I'm going to spend 2013 presenting the world of science, culture and technology as explored by James Burke on his television series Connections, The Day The Universe Changes, Connections², Connections³ and Re-Connections every Thursday.
Connections explores an "Alternative View of Change" (the subtitle of the series) that rejects the conventional linear and teleological view of historical progress. Burke contends that one cannot consider the development of any particular piece of the modern world in isolation. Rather, the entire gestalt of the modern world is the result of a web of interconnected events, each one consisting of a person or group acting for reasons of their own motivations (e.g. profit, curiosity, religious) with no concept of the final, modern result of what either their or their contemporaries' actions finally led to. The interplay of the results of these isolated events is what drives history and innovation, and is also the main focus of the series and its sequels.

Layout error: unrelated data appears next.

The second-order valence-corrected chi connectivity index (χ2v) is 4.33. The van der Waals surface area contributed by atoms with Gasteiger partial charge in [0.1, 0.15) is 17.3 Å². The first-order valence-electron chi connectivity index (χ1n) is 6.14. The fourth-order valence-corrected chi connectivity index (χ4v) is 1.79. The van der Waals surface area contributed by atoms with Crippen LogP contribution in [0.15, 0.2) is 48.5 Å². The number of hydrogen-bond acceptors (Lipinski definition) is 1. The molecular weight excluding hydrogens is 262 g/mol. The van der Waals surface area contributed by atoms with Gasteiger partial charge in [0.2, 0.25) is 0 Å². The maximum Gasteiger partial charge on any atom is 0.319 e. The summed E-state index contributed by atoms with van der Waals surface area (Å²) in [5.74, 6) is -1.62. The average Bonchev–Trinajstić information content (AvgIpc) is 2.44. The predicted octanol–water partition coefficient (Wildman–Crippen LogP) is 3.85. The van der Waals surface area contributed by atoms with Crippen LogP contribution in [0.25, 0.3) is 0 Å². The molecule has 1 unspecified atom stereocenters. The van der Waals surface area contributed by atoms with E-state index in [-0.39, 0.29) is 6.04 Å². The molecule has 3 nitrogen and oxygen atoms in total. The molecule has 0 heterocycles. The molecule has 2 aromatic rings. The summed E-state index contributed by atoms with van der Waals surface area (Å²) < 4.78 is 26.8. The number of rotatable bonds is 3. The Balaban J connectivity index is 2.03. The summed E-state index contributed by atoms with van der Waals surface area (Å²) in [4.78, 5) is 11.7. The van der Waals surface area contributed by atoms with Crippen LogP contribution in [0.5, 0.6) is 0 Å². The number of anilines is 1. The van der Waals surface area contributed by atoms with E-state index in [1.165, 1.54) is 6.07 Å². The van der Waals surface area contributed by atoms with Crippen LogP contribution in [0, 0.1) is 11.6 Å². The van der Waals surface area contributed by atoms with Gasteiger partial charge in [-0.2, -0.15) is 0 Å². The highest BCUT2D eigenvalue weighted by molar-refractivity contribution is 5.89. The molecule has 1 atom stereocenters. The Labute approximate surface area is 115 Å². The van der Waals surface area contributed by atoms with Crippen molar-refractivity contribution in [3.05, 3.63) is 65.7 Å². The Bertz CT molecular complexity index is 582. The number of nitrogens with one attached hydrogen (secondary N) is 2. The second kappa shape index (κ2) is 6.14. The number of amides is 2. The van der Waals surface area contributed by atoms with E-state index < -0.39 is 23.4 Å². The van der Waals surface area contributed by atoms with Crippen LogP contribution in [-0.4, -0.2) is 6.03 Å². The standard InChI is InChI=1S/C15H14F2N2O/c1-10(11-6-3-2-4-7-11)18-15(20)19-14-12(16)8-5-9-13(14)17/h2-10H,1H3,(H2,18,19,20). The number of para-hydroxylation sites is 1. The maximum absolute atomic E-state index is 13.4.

To demonstrate this view, Burke begins each episode with a particular event or innovation in the past (usually Ancient or Medieval times) and traces the path from that event through a series of seemingly unrelated connections to a fundamental and essential aspect of the modern world.
This episode is "The Trigger Effect" and it details the world’s present dependence on complex technological networks through a detailed narrative of New York City and the power blackout of 1965. Agricultural technology is traced to its origins in ancient Egypt and the invention of the plow. The segment ends in Kuwait where, because of oil, society leaped from traditional patterns to advanced technology in a period of only about 30 years.